Hunger moderates the activation of psychological disease avoidance mechanisms

Sarah E. Ainsworth*, Jon K. Maner

*Corresponding author for this work

Research output: Contribution to journalArticlepeer-review

13 Scopus citations


Humans evolved to possess psychological mechanisms that help them avoid coming into contact with infectious diseases. Those mechanisms promote vigilance to and avoidance of disease cues, including heuristic cues displayed by other people (e.g., old age, obesity). The current research demonstrated that hunger-a state that sensitizes people to the presence of foodborne pathogens-moderated the activation of psychological disease avoidance mechanisms. In 2 experiments, hunger moderated the effect of pathogen priming on responses to social disease cues. A pathogen prime led participants who were subjectively hungry (Experiment 1) and who had abstained from eating for 5 hr (Experiment 2) to display heightened disease avoidance responses, including increases in overt prejudice (Experiment 1) and biases toward categorizing targets into groups heuristically associated with disease (the obese and the elderly). These findings highlight the functional interplay between psychological and physiological processes in helping people avoid disease. Findings also have implications for identifying subtle sources of social prejudice.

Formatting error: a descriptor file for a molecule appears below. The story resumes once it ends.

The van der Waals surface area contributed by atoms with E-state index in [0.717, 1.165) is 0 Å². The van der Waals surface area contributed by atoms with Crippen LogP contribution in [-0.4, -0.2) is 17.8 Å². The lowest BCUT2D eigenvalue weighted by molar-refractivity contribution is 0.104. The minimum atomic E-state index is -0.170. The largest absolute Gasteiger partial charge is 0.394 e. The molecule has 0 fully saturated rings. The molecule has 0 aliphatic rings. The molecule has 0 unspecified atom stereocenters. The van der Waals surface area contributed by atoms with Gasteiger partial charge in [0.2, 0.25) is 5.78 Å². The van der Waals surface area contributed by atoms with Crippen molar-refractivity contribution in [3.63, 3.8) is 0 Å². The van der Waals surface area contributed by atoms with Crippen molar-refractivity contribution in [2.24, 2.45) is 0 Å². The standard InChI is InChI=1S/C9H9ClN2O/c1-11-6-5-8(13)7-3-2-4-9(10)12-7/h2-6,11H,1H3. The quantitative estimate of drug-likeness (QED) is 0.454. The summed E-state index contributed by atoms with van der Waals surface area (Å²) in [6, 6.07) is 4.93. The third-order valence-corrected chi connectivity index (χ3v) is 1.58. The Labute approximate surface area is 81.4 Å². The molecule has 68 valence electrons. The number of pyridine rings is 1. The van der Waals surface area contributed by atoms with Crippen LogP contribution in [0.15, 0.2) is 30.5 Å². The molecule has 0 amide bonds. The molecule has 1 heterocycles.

Original languageEnglish (US)
Pages (from-to)303-313
Number of pages11
JournalEvolutionary Behavioral Sciences
Issue number4
StatePublished - Oct 1 2014


  • Behavioral immune system
  • Disease avoidance
  • Evolutionary psychology
  • Prejudice
  • Social cognition

ASJC Scopus subject areas

  • Social Psychology
  • Experimental and Cognitive Psychology


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